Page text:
When you consider buying a property as a holiday home, you need to consider, before you sign on the dotted line, what the return on investment is likely to be. There is no point in buying that ideal cottage if it is located in a hart-to-let location or if the market in that area is oversubscribed with often-vacant property of that type. You can probably work out how much the property might cost to run fairly accurately, not forgetting the servicing and wear-and-tear that is inevitably going to drain your wallet. If a mortgage is involved you will surely know how much that is going to cost you.
The amount that you can earn from your cottage, however, may be a bit more difficult to forecast. One of the most important considerations is the number of guests the holiday home will sleep – and seat – in comfort. The other factors are the location, the setting, and of course the appeal of the property and its condition. Charm comes with a bit more rent. Location can be vital. There is often a premium for a property near the coast, especially if there is a sandy beach nearby. But accessibility by car or train, convenience for holiday attractions, walking etc, and availability of local amenities are also important.
It is not very likely that you will have a detailed knowledge of market conditions unless you have done a great deal of homework or know the area and the holiday let business well. Generally, a letting agent specialising in holiday letting would be a good friend to make – talk to him or her about the local market, the pattern of demand, the likely length of the booking season, and the sort of rental that you might expect to be able to charge.
If you are taking out a mortgage then it is probably best to speak to a specialist broker who understands that you don’t plan to move in there yourself. The mortgage provider will want to know about the commercial potential of the property as well as, of course, your own financial circumstances.
Your costs are going to include insurance cover, and you’ll need a specialist policy that’s designed for the holiday home owner. Try telling your normal home insurer that you’ll be letting the house to umpteen people that you’ve never met, and sleeping there zero nights yourself in a 365 day period. Exit your normal insurer. Normal home insurance doesn’t usually cover public liability, which you need in case a guest is killed or injured in your property, and might not cover your own property if it was stolen when strangers were sleeping in your home and maybe not taking as much care of your security as you’d like. So you need specialist insurance cover and the good news is that there are specialist insurance brokers who provide tailor-made policies for holiday homes, and who won’t have a fit if you tell them that the key is left behind the bar at the “King’s Head” for holidaymakers to collect. Insurance is regulated by the Financial Services Authority, so owners should be satisfied that their chosen insurer is an FSA-registered advisor. EASCO suggests two specialist firms to its members.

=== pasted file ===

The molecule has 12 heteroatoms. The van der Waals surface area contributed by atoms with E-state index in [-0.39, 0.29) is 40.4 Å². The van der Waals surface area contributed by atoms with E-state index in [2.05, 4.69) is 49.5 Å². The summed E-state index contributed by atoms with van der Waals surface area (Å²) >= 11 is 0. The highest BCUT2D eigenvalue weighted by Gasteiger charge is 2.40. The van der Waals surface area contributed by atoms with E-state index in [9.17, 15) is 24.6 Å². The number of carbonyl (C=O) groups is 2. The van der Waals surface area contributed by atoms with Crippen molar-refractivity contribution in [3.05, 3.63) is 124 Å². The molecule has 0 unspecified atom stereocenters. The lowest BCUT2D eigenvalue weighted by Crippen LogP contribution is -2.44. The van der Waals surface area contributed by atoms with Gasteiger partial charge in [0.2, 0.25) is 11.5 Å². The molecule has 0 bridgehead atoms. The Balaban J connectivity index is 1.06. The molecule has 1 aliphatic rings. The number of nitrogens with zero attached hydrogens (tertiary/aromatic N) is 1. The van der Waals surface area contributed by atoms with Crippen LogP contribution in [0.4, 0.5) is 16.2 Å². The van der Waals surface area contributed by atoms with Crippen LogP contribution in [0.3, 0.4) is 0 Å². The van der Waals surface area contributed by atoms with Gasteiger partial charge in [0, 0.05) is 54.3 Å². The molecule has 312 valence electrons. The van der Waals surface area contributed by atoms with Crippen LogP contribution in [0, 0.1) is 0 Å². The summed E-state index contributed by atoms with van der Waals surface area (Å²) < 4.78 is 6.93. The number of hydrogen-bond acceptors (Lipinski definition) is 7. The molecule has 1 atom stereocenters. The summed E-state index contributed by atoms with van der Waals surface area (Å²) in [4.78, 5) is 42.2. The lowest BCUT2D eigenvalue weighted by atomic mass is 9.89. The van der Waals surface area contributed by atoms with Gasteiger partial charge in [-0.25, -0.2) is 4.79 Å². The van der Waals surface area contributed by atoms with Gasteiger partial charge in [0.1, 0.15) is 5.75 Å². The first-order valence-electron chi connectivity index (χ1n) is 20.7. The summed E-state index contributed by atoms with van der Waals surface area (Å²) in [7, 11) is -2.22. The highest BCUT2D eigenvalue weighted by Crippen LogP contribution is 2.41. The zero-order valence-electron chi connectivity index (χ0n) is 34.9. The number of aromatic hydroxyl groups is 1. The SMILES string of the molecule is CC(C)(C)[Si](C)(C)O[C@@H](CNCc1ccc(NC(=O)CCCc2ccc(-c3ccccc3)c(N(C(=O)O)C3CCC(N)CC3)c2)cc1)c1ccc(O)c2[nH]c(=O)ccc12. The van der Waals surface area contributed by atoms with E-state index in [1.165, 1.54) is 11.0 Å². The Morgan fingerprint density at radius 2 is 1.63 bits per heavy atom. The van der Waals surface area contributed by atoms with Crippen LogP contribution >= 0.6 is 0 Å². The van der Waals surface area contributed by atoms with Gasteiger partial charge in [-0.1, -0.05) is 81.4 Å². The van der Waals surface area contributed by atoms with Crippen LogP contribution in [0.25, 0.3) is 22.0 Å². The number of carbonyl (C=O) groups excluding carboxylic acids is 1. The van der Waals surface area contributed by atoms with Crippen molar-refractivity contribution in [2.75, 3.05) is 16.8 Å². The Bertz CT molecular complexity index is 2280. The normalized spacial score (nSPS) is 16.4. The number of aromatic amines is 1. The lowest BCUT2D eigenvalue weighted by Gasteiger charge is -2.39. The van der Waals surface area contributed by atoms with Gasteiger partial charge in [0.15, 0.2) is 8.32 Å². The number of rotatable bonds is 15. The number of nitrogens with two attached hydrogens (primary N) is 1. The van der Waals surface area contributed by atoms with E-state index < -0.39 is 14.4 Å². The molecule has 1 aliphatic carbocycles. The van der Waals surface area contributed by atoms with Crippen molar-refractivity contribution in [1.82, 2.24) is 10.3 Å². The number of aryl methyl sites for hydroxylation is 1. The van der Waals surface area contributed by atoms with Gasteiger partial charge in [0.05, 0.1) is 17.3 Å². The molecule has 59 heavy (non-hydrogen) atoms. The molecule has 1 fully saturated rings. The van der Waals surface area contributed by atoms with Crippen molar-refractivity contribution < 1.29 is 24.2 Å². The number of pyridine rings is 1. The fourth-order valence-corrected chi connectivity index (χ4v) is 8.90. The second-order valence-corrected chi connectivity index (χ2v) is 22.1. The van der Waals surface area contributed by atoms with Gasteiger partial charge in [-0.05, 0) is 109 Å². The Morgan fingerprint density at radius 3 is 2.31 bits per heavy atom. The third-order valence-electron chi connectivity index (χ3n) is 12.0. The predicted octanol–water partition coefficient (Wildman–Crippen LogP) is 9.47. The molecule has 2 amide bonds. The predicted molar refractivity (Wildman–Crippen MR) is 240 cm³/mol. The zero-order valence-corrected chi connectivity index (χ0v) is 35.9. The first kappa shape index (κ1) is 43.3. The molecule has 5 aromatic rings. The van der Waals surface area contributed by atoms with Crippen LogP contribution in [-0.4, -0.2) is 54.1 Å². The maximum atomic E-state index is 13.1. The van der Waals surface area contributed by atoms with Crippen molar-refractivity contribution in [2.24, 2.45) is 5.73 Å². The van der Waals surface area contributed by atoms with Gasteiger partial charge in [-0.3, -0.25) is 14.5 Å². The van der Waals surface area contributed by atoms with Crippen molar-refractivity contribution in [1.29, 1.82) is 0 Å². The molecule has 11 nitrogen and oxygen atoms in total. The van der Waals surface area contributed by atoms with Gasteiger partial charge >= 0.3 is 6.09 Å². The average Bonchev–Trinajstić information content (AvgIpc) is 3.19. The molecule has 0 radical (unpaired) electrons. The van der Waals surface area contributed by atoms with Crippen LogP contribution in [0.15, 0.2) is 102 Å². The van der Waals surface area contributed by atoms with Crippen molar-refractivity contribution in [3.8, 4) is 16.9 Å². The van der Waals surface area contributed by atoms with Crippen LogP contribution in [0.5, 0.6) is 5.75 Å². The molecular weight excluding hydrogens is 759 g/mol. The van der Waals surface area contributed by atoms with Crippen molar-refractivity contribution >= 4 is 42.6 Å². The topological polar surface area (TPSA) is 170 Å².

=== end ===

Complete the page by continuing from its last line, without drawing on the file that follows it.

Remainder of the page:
A holiday home is of course a business and you may well need advice on tax. A tax advisor will be able to set you on your course. The expenses of running the property are business expenses as with any other business.
So, there is plenty to think about when you consider that idyllic cottage in the country. Do your arithmetic well before you buy. You may well be able to turn a profit if you have a good prospective income, reasonable running costs, and have thought of all the things you need to spend money on. Don’t forget your EASCO Subscription. There’s a good return on THAT investment.
* Please note that EASCO does not offer financial advice. Please be sure to mention EASCO when you contact these firms.
http://www.holidaycottagesinsurance.com/easco/index.html Towergate Risk Solutions – EASCO special page